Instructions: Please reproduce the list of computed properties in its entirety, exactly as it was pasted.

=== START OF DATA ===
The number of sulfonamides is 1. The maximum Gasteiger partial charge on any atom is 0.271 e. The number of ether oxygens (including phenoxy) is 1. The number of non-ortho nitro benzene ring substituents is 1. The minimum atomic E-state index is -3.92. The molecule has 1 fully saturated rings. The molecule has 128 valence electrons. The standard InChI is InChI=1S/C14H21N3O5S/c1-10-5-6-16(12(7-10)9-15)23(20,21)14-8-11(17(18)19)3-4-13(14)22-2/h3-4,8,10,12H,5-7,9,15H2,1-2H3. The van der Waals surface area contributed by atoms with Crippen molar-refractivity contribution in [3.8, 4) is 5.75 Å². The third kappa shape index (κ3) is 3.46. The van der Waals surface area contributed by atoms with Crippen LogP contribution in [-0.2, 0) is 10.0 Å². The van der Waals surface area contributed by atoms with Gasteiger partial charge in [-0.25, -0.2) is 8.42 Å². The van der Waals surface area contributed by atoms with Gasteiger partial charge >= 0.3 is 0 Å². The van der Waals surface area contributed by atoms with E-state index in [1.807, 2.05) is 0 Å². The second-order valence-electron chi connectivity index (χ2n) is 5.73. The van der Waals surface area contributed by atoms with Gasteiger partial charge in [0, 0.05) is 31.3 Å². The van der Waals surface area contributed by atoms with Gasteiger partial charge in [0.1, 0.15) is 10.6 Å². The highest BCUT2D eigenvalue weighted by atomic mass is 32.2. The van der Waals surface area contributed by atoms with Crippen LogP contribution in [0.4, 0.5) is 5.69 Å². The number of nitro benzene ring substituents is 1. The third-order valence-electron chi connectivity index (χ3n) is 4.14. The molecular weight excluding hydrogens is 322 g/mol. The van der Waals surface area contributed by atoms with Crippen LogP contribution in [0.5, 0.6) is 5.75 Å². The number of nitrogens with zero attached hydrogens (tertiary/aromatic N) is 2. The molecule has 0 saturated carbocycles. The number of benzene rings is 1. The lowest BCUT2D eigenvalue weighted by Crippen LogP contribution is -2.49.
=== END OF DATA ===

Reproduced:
The number of sulfonamides is 1. The maximum Gasteiger partial charge on any atom is 0.271 e. The number of ether oxygens (including phenoxy) is 1. The number of non-ortho nitro benzene ring substituents is 1. The minimum atomic E-state index is -3.92. The molecule has 1 fully saturated rings. The molecule has 128 valence electrons. The standard InChI is InChI=1S/C14H21N3O5S/c1-10-5-6-16(12(7-10)9-15)23(20,21)14-8-11(17(18)19)3-4-13(14)22-2/h3-4,8,10,12H,5-7,9,15H2,1-2H3. The van der Waals surface area contributed by atoms with Crippen molar-refractivity contribution in [3.8, 4) is 5.75 Å². The third kappa shape index (κ3) is 3.46. The van der Waals surface area contributed by atoms with Crippen LogP contribution in [-0.2, 0) is 10.0 Å². The van der Waals surface area contributed by atoms with Gasteiger partial charge in [-0.25, -0.2) is 8.42 Å². The van der Waals surface area contributed by atoms with Gasteiger partial charge >= 0.3 is 0 Å². The van der Waals surface area contributed by atoms with E-state index in [1.807, 2.05) is 0 Å². The second-order valence-electron chi connectivity index (χ2n) is 5.73. The van der Waals surface area contributed by atoms with Gasteiger partial charge in [0, 0.05) is 31.3 Å². The van der Waals surface area contributed by atoms with Gasteiger partial charge in [0.1, 0.15) is 10.6 Å². The highest BCUT2D eigenvalue weighted by atomic mass is 32.2. The van der Waals surface area contributed by atoms with Crippen LogP contribution in [0.4, 0.5) is 5.69 Å². The number of nitro benzene ring substituents is 1. The third-order valence-electron chi connectivity index (χ3n) is 4.14. The molecular weight excluding hydrogens is 322 g/mol. The van der Waals surface area contributed by atoms with Crippen LogP contribution in [0.5, 0.6) is 5.75 Å². The number of nitrogens with zero attached hydrogens (tertiary/aromatic N) is 2. The molecule has 0 saturated carbocycles. The number of benzene rings is 1. The lowest BCUT2D eigenvalue weighted by Crippen LogP contribution is -2.49.